Kyrgyzstan’s Moscow-backed prime minister was poised to become president of the strategically important former Soviet republic on Monday, with nearly all votes counted in a poll set to be disputed by rivals alleging electoral shortcomings.
The election is a key test of bold reforms designed to make Kyrgyzstan the first parliamentary democracy in Central Asia after two decades of failed authoritarian rule that triggered a bloody revolution in April last year.
A trouble-free election would signal the first peaceful transfer of power in the mainly Muslim country, where both Russia and the United States operate military air bases, but several candidates have already rejected the outcome.
With 95 per cent of ballots counted, pro-business Prime Minister Almazbek Atambayev had 60 per cent of the vote, an outright majority that would avoid the need for a second round run-off against a potentially strong rival from the south.
Central Election Commission chairman Tuigunaly Abdraimov said results were unlikely to change significantly as the remaining votes were tallied around the landlocked, mountainous country of 5.5 million people.
Mr. Atambayev’s two main challengers from a field of 16 candidates were each polling just below 15 per cent. Both enjoy strong nationalist support in the poorer south of the country and have vowed to contest any result they believe to be unfair.
Both Adakhan Madumarov and Kamchibek Tashiyev have said their subsequent actions would be lawful, but have refused to rule out street protests. Any show of public discontent raises the threat of violence and could expose a north-south divide.
Within the south itself, voting was also split roughly along ethnic lines. While Mr. Tashiyev and Mr. Madumarov polled well among the Kyrgyz population, many ethnic Uzbeks were supporting Mr. Atambayev.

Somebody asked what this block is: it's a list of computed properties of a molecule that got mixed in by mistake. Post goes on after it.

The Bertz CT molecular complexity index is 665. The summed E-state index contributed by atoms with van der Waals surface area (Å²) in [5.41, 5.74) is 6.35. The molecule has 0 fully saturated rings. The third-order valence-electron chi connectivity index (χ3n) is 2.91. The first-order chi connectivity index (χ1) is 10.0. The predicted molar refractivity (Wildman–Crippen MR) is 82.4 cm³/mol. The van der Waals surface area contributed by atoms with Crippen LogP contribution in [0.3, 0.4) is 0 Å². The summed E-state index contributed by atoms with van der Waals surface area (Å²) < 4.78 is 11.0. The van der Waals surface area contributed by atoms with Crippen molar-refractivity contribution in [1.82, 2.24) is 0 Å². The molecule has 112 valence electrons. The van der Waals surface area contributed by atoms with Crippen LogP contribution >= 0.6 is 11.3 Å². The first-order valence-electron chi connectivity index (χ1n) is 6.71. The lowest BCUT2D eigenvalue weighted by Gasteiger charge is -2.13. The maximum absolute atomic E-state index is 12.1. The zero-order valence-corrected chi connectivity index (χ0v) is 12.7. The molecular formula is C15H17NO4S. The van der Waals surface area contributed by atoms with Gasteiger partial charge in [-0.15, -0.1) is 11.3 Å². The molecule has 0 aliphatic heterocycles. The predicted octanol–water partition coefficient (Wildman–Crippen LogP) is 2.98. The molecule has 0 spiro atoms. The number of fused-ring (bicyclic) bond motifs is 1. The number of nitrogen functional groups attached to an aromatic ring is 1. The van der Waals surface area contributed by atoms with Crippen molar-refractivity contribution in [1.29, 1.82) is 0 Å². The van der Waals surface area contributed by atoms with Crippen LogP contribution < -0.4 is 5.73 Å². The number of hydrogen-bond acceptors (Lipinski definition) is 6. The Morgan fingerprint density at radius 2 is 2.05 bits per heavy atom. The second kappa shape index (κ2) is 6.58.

Some said they believed his close ties with Russia were their best hope of protection from a repeat of the June 2010 ethnic violence, when hundreds of people were killed in several days of clashes between the two communities.
Mr. Atambayev, born in the Russian-leaning north of Kyrgyzstan, is the flag-bearer of reforms set in motion by outgoing leader Roza Otunbayeva when she assumed the presidency in a caretaker role after the revolution.
The reforms have watered down the powers of the president and established parliament as the main decision-making body, changes opposed by the prime minister’s main challengers.
Mr. Madumarov, ahead in a close-run battle for second place, was among a group of candidates who declared the results invalid even before polls closed on Sunday, saying that many voters had been left off the electoral roll.
The other leading southern candidate, former emergencies minister Kamchibek Tashiyev, has said “millions” would take to the streets if they believed the election to be unfair. He was placed third, with 14 per cent of the vote.
None of the other 13 candidates had more than 1 per cent of the vote.
The next president will be allowed by the current constitution to serve a single 6-year term and will appoint the defence minister and national security head.
Stamping out graft will be a major challenge for the next leader of a country that ranked level with the Democratic Republic of Congo in Transparency International’s 2010 Corruption Perceptions Index.
Per capita GDP in Kyrgyzstan, at below $1,000, is less than a 10th of that in its oil-rich neighbour Kazakhstan. The economy relies heavily on remittances from migrant workers and the production of a single gold mine.
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